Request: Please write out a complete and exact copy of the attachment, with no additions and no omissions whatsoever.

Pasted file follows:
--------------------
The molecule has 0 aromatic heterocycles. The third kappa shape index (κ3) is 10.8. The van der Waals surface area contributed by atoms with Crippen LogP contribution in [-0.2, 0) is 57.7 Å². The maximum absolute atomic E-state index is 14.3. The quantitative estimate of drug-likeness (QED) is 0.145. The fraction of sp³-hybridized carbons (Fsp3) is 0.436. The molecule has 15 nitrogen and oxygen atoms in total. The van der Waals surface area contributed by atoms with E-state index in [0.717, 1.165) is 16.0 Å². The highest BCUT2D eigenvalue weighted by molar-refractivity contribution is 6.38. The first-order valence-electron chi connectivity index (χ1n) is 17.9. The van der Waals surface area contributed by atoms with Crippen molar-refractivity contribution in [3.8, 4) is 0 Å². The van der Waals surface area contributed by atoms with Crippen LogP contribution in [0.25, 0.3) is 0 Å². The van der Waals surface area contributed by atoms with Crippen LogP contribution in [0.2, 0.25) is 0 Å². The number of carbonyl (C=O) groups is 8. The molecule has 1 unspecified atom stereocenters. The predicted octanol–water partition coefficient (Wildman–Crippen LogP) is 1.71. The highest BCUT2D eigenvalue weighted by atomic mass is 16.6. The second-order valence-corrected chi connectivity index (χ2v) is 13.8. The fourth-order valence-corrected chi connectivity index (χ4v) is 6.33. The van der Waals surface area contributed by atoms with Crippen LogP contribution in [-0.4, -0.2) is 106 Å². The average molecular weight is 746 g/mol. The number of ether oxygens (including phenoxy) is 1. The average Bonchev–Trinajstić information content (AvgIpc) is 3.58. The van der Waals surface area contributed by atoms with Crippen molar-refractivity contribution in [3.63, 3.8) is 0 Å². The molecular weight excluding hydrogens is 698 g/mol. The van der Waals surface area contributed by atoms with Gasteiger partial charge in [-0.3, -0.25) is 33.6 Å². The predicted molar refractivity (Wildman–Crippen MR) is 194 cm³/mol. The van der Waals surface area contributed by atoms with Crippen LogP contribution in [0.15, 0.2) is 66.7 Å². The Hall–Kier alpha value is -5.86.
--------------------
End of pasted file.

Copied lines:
The molecule has 0 aromatic heterocycles. The third kappa shape index (κ3) is 10.8. The van der Waals surface area contributed by atoms with Crippen LogP contribution in [-0.2, 0) is 57.7 Å². The maximum absolute atomic E-state index is 14.3. The quantitative estimate of drug-likeness (QED) is 0.145. The fraction of sp³-hybridized carbons (Fsp3) is 0.436. The molecule has 15 nitrogen and oxygen atoms in total. The van der Waals surface area contributed by atoms with E-state index in [0.717, 1.165) is 16.0 Å². The highest BCUT2D eigenvalue weighted by molar-refractivity contribution is 6.38. The first-order valence-electron chi connectivity index (χ1n) is 17.9. The van der Waals surface area contributed by atoms with Crippen molar-refractivity contribution in [3.8, 4) is 0 Å². The van der Waals surface area contributed by atoms with Crippen LogP contribution in [0.25, 0.3) is 0 Å². The van der Waals surface area contributed by atoms with Crippen LogP contribution in [0.2, 0.25) is 0 Å². The number of carbonyl (C=O) groups is 8. The molecule has 1 unspecified atom stereocenters. The predicted octanol–water partition coefficient (Wildman–Crippen LogP) is 1.71. The highest BCUT2D eigenvalue weighted by atomic mass is 16.6. The second-order valence-corrected chi connectivity index (χ2v) is 13.8. The fourth-order valence-corrected chi connectivity index (χ4v) is 6.33. The van der Waals surface area contributed by atoms with Crippen LogP contribution in [-0.4, -0.2) is 106 Å². The average molecular weight is 746 g/mol. The number of ether oxygens (including phenoxy) is 1. The average Bonchev–Trinajstić information content (AvgIpc) is 3.58. The van der Waals surface area contributed by atoms with Crippen molar-refractivity contribution in [3.63, 3.8) is 0 Å². The molecular weight excluding hydrogens is 698 g/mol. The van der Waals surface area contributed by atoms with Gasteiger partial charge in [-0.3, -0.25) is 33.6 Å². The predicted molar refractivity (Wildman–Crippen MR) is 194 cm³/mol. The van der Waals surface area contributed by atoms with Crippen LogP contribution in [0.15, 0.2) is 66.7 Å². The Hall–Kier alpha value is -5.86.